Skip to content

BioCentury – The critical path to COVID-19 therapies

BioCentury – The critical path to COVID-19 therapies

The path to safe, effective COVID-19 therapies is crowded and poorly marked. There is an urgent need to fast-track a manageable number of therapies, illuminate every step along the route, and create signposts for research, development and manufacturing strategies to maximize the chances of success.


The life sciences community is rising to the challenge. Biopharmaceutical companies and academic teams are scouring their pipelines and lab books for agents that could help COVID-19 patients. Over 500 countermeasures are in progress, and at least 202 are in clinical development, according to BioCentury’s COVID-19 Resource Center.


Ironically, the scale of the response is part of the problem, due largely to the lack of organization.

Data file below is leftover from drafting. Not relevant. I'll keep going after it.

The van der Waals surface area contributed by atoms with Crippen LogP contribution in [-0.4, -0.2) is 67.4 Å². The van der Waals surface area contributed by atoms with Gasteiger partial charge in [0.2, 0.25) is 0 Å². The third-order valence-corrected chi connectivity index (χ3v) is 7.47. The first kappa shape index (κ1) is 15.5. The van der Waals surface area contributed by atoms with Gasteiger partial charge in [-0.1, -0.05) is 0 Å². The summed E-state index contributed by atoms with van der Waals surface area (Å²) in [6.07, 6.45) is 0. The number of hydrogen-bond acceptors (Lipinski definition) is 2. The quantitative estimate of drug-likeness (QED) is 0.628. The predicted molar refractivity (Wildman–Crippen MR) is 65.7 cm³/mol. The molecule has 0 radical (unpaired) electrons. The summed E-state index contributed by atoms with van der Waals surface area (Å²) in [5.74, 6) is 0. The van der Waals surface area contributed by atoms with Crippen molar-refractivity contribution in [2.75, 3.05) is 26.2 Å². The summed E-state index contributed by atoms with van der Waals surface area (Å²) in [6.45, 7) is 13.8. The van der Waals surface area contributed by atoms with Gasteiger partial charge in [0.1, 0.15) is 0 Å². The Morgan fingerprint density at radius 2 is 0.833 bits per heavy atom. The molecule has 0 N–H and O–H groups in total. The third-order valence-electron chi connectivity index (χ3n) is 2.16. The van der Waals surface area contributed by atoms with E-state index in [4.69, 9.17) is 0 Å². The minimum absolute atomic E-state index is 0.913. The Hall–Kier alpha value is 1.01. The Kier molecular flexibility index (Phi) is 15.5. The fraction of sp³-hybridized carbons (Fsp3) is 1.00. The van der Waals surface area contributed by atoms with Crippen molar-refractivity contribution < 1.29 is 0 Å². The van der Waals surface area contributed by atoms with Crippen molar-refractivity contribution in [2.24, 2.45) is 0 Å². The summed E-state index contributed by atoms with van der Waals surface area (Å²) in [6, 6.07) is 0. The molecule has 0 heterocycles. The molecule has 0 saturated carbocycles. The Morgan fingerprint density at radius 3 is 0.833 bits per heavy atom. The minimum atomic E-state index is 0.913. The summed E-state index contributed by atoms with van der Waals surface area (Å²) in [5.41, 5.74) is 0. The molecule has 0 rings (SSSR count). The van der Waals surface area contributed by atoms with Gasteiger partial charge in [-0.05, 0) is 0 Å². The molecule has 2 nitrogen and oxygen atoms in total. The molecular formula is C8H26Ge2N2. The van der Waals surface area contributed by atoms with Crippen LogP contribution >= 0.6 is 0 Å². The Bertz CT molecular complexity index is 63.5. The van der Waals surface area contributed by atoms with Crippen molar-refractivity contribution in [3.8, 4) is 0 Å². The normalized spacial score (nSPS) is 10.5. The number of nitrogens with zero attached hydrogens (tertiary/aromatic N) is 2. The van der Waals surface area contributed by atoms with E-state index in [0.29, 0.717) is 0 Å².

There is a danger that a plethora of underpowered trials with uninformative endpoints may crowd out research on the most promising compounds. Competition for access to strained supply chains and limited manufacturing capacity is creating the potential for shortages. And the prospect of emergency authorizations and approvals of numerous products makes sense only if systems that do not yet exist are put in place for postmarket real-world data collection and analysis.


A report, “Building the Critical Path for COVID-19 Therapeutics,” from a team of some of the U.S.’s most prominent medical policy experts convened by the Duke-Margolis Center for Health Policy proposes solutions to these and other problems that threaten to delay progress on COVID-19 therapies.